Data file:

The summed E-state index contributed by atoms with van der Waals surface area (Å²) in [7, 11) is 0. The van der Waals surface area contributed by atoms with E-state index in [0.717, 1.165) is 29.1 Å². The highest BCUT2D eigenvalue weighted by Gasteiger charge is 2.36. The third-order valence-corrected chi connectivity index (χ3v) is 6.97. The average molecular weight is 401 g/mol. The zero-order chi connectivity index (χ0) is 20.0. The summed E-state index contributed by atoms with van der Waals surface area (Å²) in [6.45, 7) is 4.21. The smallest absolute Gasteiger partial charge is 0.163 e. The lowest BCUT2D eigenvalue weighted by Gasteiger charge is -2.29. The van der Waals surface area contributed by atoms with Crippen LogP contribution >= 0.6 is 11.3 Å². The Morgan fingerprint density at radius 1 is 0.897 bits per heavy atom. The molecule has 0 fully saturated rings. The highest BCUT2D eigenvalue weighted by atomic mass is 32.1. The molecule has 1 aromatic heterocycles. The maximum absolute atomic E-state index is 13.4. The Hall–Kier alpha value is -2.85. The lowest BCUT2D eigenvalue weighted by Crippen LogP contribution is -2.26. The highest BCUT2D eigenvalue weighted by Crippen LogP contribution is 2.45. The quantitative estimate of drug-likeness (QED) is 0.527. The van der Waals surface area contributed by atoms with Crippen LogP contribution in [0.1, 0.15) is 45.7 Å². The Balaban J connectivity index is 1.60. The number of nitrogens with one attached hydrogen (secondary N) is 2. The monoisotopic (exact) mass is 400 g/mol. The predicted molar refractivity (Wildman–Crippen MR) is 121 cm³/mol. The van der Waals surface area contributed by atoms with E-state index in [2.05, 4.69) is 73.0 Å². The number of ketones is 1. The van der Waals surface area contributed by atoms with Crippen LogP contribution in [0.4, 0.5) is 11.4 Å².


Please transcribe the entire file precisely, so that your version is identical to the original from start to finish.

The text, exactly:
The summed E-state index contributed by atoms with van der Waals surface area (Å²) in [7, 11) is 0. The van der Waals surface area contributed by atoms with E-state index in [0.717, 1.165) is 29.1 Å². The highest BCUT2D eigenvalue weighted by Gasteiger charge is 2.36. The third-order valence-corrected chi connectivity index (χ3v) is 6.97. The average molecular weight is 401 g/mol. The zero-order chi connectivity index (χ0) is 20.0. The summed E-state index contributed by atoms with van der Waals surface area (Å²) in [6.45, 7) is 4.21. The smallest absolute Gasteiger partial charge is 0.163 e. The lowest BCUT2D eigenvalue weighted by Gasteiger charge is -2.29. The van der Waals surface area contributed by atoms with Crippen LogP contribution >= 0.6 is 11.3 Å². The Morgan fingerprint density at radius 1 is 0.897 bits per heavy atom. The molecule has 0 fully saturated rings. The highest BCUT2D eigenvalue weighted by atomic mass is 32.1. The molecule has 1 aromatic heterocycles. The maximum absolute atomic E-state index is 13.4. The Hall–Kier alpha value is -2.85. The lowest BCUT2D eigenvalue weighted by Crippen LogP contribution is -2.26. The highest BCUT2D eigenvalue weighted by Crippen LogP contribution is 2.45. The quantitative estimate of drug-likeness (QED) is 0.527. The van der Waals surface area contributed by atoms with Crippen LogP contribution in [0.1, 0.15) is 45.7 Å². The Balaban J connectivity index is 1.60. The number of nitrogens with one attached hydrogen (secondary N) is 2. The monoisotopic (exact) mass is 400 g/mol. The predicted molar refractivity (Wildman–Crippen MR) is 121 cm³/mol. The van der Waals surface area contributed by atoms with E-state index in [2.05, 4.69) is 73.0 Å². The number of ketones is 1. The van der Waals surface area contributed by atoms with Crippen LogP contribution in [0.4, 0.5) is 11.4 Å².